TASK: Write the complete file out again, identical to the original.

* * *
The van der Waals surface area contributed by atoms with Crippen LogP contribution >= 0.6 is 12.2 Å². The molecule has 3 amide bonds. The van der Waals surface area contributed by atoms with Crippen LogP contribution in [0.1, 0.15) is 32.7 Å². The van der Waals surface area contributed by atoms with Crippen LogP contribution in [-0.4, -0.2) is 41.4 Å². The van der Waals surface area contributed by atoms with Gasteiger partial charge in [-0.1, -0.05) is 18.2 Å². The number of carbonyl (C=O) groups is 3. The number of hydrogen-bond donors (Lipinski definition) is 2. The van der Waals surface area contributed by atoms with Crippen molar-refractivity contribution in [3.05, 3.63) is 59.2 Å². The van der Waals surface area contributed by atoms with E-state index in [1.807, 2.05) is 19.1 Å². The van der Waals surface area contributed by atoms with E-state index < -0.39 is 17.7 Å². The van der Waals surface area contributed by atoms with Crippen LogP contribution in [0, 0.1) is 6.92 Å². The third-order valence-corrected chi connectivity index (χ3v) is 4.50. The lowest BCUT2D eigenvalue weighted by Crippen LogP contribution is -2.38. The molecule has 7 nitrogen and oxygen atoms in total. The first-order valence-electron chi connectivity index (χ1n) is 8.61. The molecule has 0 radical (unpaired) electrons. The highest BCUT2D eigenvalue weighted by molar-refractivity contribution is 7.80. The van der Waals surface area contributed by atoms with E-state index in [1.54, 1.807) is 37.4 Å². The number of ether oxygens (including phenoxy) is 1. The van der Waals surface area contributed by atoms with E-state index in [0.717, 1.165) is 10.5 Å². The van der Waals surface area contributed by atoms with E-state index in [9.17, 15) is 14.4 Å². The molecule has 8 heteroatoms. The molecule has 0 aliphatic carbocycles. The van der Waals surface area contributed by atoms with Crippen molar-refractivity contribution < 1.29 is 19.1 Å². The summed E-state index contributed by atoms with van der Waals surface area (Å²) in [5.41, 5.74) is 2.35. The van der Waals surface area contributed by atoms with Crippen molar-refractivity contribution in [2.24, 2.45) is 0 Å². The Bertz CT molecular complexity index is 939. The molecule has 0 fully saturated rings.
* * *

The van der Waals surface area contributed by atoms with Crippen LogP contribution >= 0.6 is 12.2 Å². The molecule has 3 amide bonds. The van der Waals surface area contributed by atoms with Crippen LogP contribution in [0.1, 0.15) is 32.7 Å². The van der Waals surface area contributed by atoms with Crippen LogP contribution in [-0.4, -0.2) is 41.4 Å². The van der Waals surface area contributed by atoms with Gasteiger partial charge in [-0.1, -0.05) is 18.2 Å². The number of carbonyl (C=O) groups is 3. The number of hydrogen-bond donors (Lipinski definition) is 2. The van der Waals surface area contributed by atoms with Crippen molar-refractivity contribution in [3.05, 3.63) is 59.2 Å². The van der Waals surface area contributed by atoms with E-state index in [1.807, 2.05) is 19.1 Å². The van der Waals surface area contributed by atoms with E-state index < -0.39 is 17.7 Å². The van der Waals surface area contributed by atoms with Crippen LogP contribution in [0, 0.1) is 6.92 Å². The third-order valence-corrected chi connectivity index (χ3v) is 4.50. The lowest BCUT2D eigenvalue weighted by Crippen LogP contribution is -2.38. The molecule has 7 nitrogen and oxygen atoms in total. The first-order valence-electron chi connectivity index (χ1n) is 8.61. The molecule has 0 radical (unpaired) electrons. The highest BCUT2D eigenvalue weighted by molar-refractivity contribution is 7.80. The van der Waals surface area contributed by atoms with E-state index in [1.54, 1.807) is 37.4 Å². The number of ether oxygens (including phenoxy) is 1. The van der Waals surface area contributed by atoms with E-state index in [0.717, 1.165) is 10.5 Å². The van der Waals surface area contributed by atoms with E-state index in [9.17, 15) is 14.4 Å². The molecule has 8 heteroatoms. The molecule has 0 aliphatic carbocycles. The van der Waals surface area contributed by atoms with Crippen molar-refractivity contribution < 1.29 is 19.1 Å². The summed E-state index contributed by atoms with van der Waals surface area (Å²) in [5.41, 5.74) is 2.35. The van der Waals surface area contributed by atoms with Crippen molar-refractivity contribution in [2.24, 2.45) is 0 Å². The Bertz CT molecular complexity index is 939. The molecule has 0 fully saturated rings.